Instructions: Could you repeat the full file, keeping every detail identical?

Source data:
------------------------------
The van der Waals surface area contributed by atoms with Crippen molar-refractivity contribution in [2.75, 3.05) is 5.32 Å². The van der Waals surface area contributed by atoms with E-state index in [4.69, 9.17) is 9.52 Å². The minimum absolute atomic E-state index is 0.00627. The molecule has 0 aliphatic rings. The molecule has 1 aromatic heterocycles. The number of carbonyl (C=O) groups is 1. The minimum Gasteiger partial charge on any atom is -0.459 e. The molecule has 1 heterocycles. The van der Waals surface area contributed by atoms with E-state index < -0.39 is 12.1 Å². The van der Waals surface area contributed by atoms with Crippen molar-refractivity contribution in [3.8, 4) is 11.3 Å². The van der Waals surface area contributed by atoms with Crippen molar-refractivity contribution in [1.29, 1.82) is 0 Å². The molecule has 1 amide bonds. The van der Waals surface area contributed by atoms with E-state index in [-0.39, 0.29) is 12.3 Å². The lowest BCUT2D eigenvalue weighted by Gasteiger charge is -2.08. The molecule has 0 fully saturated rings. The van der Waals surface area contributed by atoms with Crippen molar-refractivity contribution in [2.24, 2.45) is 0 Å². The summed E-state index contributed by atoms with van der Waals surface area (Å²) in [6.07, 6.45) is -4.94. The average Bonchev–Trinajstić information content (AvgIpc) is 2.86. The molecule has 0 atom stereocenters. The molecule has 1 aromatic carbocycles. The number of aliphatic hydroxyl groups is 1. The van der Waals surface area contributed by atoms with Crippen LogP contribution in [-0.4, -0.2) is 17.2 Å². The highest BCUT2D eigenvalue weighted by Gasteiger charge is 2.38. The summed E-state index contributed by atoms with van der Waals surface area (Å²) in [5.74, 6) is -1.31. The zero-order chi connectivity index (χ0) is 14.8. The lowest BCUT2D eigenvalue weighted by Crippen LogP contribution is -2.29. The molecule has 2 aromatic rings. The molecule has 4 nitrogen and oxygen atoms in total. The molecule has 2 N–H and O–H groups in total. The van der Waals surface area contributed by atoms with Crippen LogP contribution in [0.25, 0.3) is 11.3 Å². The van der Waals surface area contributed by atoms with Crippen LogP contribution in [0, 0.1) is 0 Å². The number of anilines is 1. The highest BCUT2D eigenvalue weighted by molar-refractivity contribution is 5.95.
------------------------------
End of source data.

The van der Waals surface area contributed by atoms with Crippen molar-refractivity contribution in [2.75, 3.05) is 5.32 Å². The van der Waals surface area contributed by atoms with E-state index in [4.69, 9.17) is 9.52 Å². The minimum absolute atomic E-state index is 0.00627. The molecule has 0 aliphatic rings. The molecule has 1 aromatic heterocycles. The number of carbonyl (C=O) groups is 1. The minimum Gasteiger partial charge on any atom is -0.459 e. The molecule has 1 heterocycles. The van der Waals surface area contributed by atoms with E-state index < -0.39 is 12.1 Å². The van der Waals surface area contributed by atoms with Crippen molar-refractivity contribution in [3.8, 4) is 11.3 Å². The van der Waals surface area contributed by atoms with Crippen molar-refractivity contribution in [1.29, 1.82) is 0 Å². The molecule has 1 amide bonds. The van der Waals surface area contributed by atoms with E-state index in [-0.39, 0.29) is 12.3 Å². The lowest BCUT2D eigenvalue weighted by Gasteiger charge is -2.08. The molecule has 0 fully saturated rings. The van der Waals surface area contributed by atoms with Crippen molar-refractivity contribution in [2.24, 2.45) is 0 Å². The summed E-state index contributed by atoms with van der Waals surface area (Å²) in [6.07, 6.45) is -4.94. The average Bonchev–Trinajstić information content (AvgIpc) is 2.86. The molecule has 0 atom stereocenters. The molecule has 1 aromatic carbocycles. The number of aliphatic hydroxyl groups is 1. The van der Waals surface area contributed by atoms with Crippen LogP contribution in [-0.4, -0.2) is 17.2 Å². The highest BCUT2D eigenvalue weighted by Gasteiger charge is 2.38. The summed E-state index contributed by atoms with van der Waals surface area (Å²) in [5.74, 6) is -1.31. The zero-order chi connectivity index (χ0) is 14.8. The lowest BCUT2D eigenvalue weighted by Crippen LogP contribution is -2.29. The molecule has 2 aromatic rings. The molecule has 4 nitrogen and oxygen atoms in total. The molecule has 2 N–H and O–H groups in total. The van der Waals surface area contributed by atoms with Crippen LogP contribution in [0.25, 0.3) is 11.3 Å². The van der Waals surface area contributed by atoms with Crippen LogP contribution in [0, 0.1) is 0 Å². The number of anilines is 1. The highest BCUT2D eigenvalue weighted by molar-refractivity contribution is 5.95.